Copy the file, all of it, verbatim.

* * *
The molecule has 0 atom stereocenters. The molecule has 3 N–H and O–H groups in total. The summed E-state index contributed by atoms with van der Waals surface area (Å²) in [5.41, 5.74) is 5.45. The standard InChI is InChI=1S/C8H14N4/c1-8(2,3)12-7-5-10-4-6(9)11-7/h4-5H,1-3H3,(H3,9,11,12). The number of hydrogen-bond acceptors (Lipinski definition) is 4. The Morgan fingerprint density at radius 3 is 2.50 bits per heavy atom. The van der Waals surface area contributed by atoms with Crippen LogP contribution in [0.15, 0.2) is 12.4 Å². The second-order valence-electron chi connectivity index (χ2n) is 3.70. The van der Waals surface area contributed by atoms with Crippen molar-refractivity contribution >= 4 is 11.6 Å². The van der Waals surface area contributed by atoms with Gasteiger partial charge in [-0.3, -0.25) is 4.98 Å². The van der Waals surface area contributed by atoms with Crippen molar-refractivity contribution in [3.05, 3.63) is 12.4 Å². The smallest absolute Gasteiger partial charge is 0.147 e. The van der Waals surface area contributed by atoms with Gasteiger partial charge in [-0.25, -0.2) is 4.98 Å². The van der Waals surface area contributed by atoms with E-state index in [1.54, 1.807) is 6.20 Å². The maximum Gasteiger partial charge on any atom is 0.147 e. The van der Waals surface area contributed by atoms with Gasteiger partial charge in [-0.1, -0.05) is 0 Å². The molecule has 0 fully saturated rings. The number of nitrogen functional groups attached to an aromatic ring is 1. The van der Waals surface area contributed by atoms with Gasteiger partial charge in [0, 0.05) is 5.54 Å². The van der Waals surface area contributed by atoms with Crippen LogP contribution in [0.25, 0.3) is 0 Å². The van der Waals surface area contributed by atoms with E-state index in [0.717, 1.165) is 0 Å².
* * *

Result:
The molecule has 0 atom stereocenters. The molecule has 3 N–H and O–H groups in total. The summed E-state index contributed by atoms with van der Waals surface area (Å²) in [5.41, 5.74) is 5.45. The standard InChI is InChI=1S/C8H14N4/c1-8(2,3)12-7-5-10-4-6(9)11-7/h4-5H,1-3H3,(H3,9,11,12). The number of hydrogen-bond acceptors (Lipinski definition) is 4. The Morgan fingerprint density at radius 3 is 2.50 bits per heavy atom. The van der Waals surface area contributed by atoms with Crippen LogP contribution in [0.15, 0.2) is 12.4 Å². The second-order valence-electron chi connectivity index (χ2n) is 3.70. The van der Waals surface area contributed by atoms with Crippen molar-refractivity contribution >= 4 is 11.6 Å². The van der Waals surface area contributed by atoms with Gasteiger partial charge in [-0.3, -0.25) is 4.98 Å². The van der Waals surface area contributed by atoms with Crippen molar-refractivity contribution in [3.05, 3.63) is 12.4 Å². The smallest absolute Gasteiger partial charge is 0.147 e. The van der Waals surface area contributed by atoms with Gasteiger partial charge in [-0.25, -0.2) is 4.98 Å². The van der Waals surface area contributed by atoms with E-state index in [1.54, 1.807) is 6.20 Å². The maximum Gasteiger partial charge on any atom is 0.147 e. The van der Waals surface area contributed by atoms with Gasteiger partial charge in [-0.1, -0.05) is 0 Å². The molecule has 0 fully saturated rings. The number of nitrogen functional groups attached to an aromatic ring is 1. The van der Waals surface area contributed by atoms with Gasteiger partial charge in [0, 0.05) is 5.54 Å². The van der Waals surface area contributed by atoms with Crippen LogP contribution in [0.25, 0.3) is 0 Å². The van der Waals surface area contributed by atoms with E-state index in [0.717, 1.165) is 0 Å².